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Challenge Profile: ‘Michael on a Bicycle’ Surpasses 20,000 Miles

Michael Schwaid, or ‘Michael on a Bicycle,’ has been commuting up to a couple dozen miles each way on his bike for more than a decade. On his Litespeed road bike, he has slowly seen more and more bicyclists joining him on the road during commuting hours. 

Michael, a resident of Odessa, Fla., just north of Tampa, has been tracking his rides for years now, and he recently surpassed 20,000 commuting miles on his bike. His commute is about 30 miles each way to his job at the Clearwater Courthouse. He’s brought this dedication to the 2013 National Bike Challenge, participating for the second year in a row.

I caught up with Michael this week to talk about his huge accomplishments and his passion for two-wheeled travel.

What inspired you to participate in the National Bike Challenge?

What drew me to it was the hope that we can document that bicycles are used more than just going around the block.  That bicycles are viable form of transportation and local governments should understand that and make accommodates for that through facilities.  I commute every day — 25 miles in each direction.  I don’t think there are that many people that drive that one way — shows bicycles can do that.    

What drives you to commute by bike?

To save money, to be more green, to hopefully cut down on traffic. I want to show there are other alternatives to a car. I also live in Hillsborough County, which is one of the most dangerous places for bicyclists in the country. I’ve seen a huge difference since 2008 — back then I used to take different routes every time just to keep it different. Now, I have very few problems with motorists. The more people we can get out there riding, the safer it’ll be and we will knock down these terrible death rates. That’s what I hope the most from the National Bike Challenge — even the people who don’t continue to bike, at least now they can see it from that perspective so when they get back in that car they will know what it was like to get honked at by a car and won’t do it. 

What would you tell someone who is interested in the Challenge but is unsure about getting on a bike?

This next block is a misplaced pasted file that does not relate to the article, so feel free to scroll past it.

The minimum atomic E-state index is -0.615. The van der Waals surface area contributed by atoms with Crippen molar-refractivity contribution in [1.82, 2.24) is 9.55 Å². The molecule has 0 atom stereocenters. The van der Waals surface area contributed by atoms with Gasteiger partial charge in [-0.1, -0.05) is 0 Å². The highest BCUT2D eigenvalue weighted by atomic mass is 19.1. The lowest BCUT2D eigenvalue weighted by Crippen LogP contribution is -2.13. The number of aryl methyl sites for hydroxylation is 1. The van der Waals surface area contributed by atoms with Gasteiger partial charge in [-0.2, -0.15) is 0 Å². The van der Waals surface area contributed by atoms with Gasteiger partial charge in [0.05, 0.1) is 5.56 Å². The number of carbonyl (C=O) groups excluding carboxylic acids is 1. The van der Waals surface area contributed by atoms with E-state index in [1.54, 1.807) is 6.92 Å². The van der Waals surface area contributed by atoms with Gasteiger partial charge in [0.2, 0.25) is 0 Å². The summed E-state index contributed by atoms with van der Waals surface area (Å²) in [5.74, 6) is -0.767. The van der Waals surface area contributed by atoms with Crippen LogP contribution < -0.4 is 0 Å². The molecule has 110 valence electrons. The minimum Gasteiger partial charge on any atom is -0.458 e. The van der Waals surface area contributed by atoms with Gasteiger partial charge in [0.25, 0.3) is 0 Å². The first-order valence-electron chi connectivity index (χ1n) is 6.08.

To me, what I think is great about the challenge, especially to average individuals, is it provides motivation.  You get to see what similar people are doing.  You see someone two miles in front of you, and you say, “I need two more miles and I can pass that person.”  It provides a great motivation for peole to get out and ride.  And as motorists see more bicyclists out there, they learn how to deal with them.

How did you become so passionate about bicycling?

I grew up in New York City, and I was involved in the formation of the New York City Bike Patrol. We patrolled Central Park, Prospect Park, Riverside Park and others. We were the eyes and ears of the police.  Part of our duties were traffic control and making sure that cars stayed out of the park. We were there for safety and to assist bicyclists.did that until I finished high school, and I‘ve been riding most of my life.

What do you love most about bicycling?

You get a rush every time. You’re pushing yourself faster than you could walk, so there is a certain thrill of speed. Personally I love the exercising thing of it — when I get home I’m done, I’ve gone 50 miles. Since May 2008, I’ve gone 20,003 miles, spent 1,081 hours, 1 minute and 17 seconds on my bike. My average pace has been 18.5 mph and I’ve burned 1,288,530 calories commuting!

Interested in joining the National Bike Challenge? It’s not too late! Click here and register today!

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